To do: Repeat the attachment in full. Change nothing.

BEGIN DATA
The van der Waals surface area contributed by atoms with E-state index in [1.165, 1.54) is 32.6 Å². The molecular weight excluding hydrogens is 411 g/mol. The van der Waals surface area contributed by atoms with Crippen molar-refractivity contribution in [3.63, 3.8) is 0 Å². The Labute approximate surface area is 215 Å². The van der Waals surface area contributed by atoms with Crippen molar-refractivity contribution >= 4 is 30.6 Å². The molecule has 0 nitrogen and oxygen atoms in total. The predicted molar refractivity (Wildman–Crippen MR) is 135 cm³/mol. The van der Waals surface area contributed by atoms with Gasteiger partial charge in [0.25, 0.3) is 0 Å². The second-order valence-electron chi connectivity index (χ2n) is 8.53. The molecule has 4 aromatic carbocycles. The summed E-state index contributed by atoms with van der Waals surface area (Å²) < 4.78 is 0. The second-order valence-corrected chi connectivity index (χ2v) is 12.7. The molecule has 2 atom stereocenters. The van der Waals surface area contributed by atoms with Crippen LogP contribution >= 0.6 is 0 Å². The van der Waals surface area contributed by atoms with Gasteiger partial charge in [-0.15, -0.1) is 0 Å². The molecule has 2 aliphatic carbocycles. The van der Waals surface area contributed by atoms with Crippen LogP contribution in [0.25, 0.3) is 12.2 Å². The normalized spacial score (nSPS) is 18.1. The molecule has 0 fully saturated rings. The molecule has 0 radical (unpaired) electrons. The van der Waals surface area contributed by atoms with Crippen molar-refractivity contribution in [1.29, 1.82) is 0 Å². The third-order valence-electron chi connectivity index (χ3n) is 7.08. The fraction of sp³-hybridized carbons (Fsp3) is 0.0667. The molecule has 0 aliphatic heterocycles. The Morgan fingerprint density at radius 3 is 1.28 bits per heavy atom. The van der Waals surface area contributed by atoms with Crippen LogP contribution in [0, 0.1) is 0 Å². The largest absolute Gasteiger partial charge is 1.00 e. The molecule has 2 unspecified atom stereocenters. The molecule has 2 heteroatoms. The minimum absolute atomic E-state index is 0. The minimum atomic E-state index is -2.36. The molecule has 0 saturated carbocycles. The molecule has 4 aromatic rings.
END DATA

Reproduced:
The van der Waals surface area contributed by atoms with E-state index in [1.165, 1.54) is 32.6 Å². The molecular weight excluding hydrogens is 411 g/mol. The van der Waals surface area contributed by atoms with Crippen molar-refractivity contribution in [3.63, 3.8) is 0 Å². The Labute approximate surface area is 215 Å². The van der Waals surface area contributed by atoms with Crippen molar-refractivity contribution >= 4 is 30.6 Å². The molecule has 0 nitrogen and oxygen atoms in total. The predicted molar refractivity (Wildman–Crippen MR) is 135 cm³/mol. The van der Waals surface area contributed by atoms with Gasteiger partial charge in [0.25, 0.3) is 0 Å². The second-order valence-electron chi connectivity index (χ2n) is 8.53. The molecule has 4 aromatic carbocycles. The summed E-state index contributed by atoms with van der Waals surface area (Å²) < 4.78 is 0. The second-order valence-corrected chi connectivity index (χ2v) is 12.7. The molecule has 2 atom stereocenters. The van der Waals surface area contributed by atoms with Crippen LogP contribution >= 0.6 is 0 Å². The van der Waals surface area contributed by atoms with Gasteiger partial charge in [-0.15, -0.1) is 0 Å². The molecule has 2 aliphatic carbocycles. The van der Waals surface area contributed by atoms with Crippen LogP contribution in [0.25, 0.3) is 12.2 Å². The normalized spacial score (nSPS) is 18.1. The molecule has 0 fully saturated rings. The molecule has 0 radical (unpaired) electrons. The van der Waals surface area contributed by atoms with Crippen molar-refractivity contribution in [1.29, 1.82) is 0 Å². The third-order valence-electron chi connectivity index (χ3n) is 7.08. The fraction of sp³-hybridized carbons (Fsp3) is 0.0667. The molecule has 0 aliphatic heterocycles. The Morgan fingerprint density at radius 3 is 1.28 bits per heavy atom. The van der Waals surface area contributed by atoms with Crippen LogP contribution in [0, 0.1) is 0 Å². The largest absolute Gasteiger partial charge is 1.00 e. The molecule has 2 unspecified atom stereocenters. The molecule has 2 heteroatoms. The minimum absolute atomic E-state index is 0. The minimum atomic E-state index is -2.36. The molecule has 0 saturated carbocycles. The molecule has 4 aromatic rings.